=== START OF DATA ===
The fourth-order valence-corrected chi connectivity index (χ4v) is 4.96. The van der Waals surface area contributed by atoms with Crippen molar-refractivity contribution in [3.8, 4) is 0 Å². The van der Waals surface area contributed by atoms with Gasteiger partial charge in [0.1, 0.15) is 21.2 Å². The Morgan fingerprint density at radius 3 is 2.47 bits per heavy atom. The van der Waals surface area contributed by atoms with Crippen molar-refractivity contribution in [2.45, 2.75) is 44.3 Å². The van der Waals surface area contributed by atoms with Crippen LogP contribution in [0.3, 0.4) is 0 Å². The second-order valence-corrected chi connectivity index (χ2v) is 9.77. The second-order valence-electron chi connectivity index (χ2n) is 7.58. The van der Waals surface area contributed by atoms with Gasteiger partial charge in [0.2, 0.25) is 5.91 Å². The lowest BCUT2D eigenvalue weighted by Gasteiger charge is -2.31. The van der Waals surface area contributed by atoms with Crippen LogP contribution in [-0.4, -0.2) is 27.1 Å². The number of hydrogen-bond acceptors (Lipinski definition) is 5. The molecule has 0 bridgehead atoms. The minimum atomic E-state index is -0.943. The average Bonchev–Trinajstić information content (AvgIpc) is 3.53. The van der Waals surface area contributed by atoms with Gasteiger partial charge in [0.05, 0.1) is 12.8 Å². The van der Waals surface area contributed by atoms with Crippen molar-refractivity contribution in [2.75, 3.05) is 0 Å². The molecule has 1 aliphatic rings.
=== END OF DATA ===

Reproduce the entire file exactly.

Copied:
The fourth-order valence-corrected chi connectivity index (χ4v) is 4.96. The van der Waals surface area contributed by atoms with Crippen molar-refractivity contribution in [3.8, 4) is 0 Å². The van der Waals surface area contributed by atoms with Gasteiger partial charge in [0.1, 0.15) is 21.2 Å². The Morgan fingerprint density at radius 3 is 2.47 bits per heavy atom. The van der Waals surface area contributed by atoms with Crippen molar-refractivity contribution in [2.45, 2.75) is 44.3 Å². The van der Waals surface area contributed by atoms with Crippen LogP contribution in [0.3, 0.4) is 0 Å². The second-order valence-corrected chi connectivity index (χ2v) is 9.77. The second-order valence-electron chi connectivity index (χ2n) is 7.58. The van der Waals surface area contributed by atoms with Gasteiger partial charge in [0.2, 0.25) is 5.91 Å². The lowest BCUT2D eigenvalue weighted by Gasteiger charge is -2.31. The van der Waals surface area contributed by atoms with Crippen LogP contribution in [-0.4, -0.2) is 27.1 Å². The number of hydrogen-bond acceptors (Lipinski definition) is 5. The molecule has 0 bridgehead atoms. The minimum atomic E-state index is -0.943. The average Bonchev–Trinajstić information content (AvgIpc) is 3.53. The van der Waals surface area contributed by atoms with Gasteiger partial charge in [0.05, 0.1) is 12.8 Å². The van der Waals surface area contributed by atoms with Crippen molar-refractivity contribution in [2.75, 3.05) is 0 Å². The molecule has 1 aliphatic rings.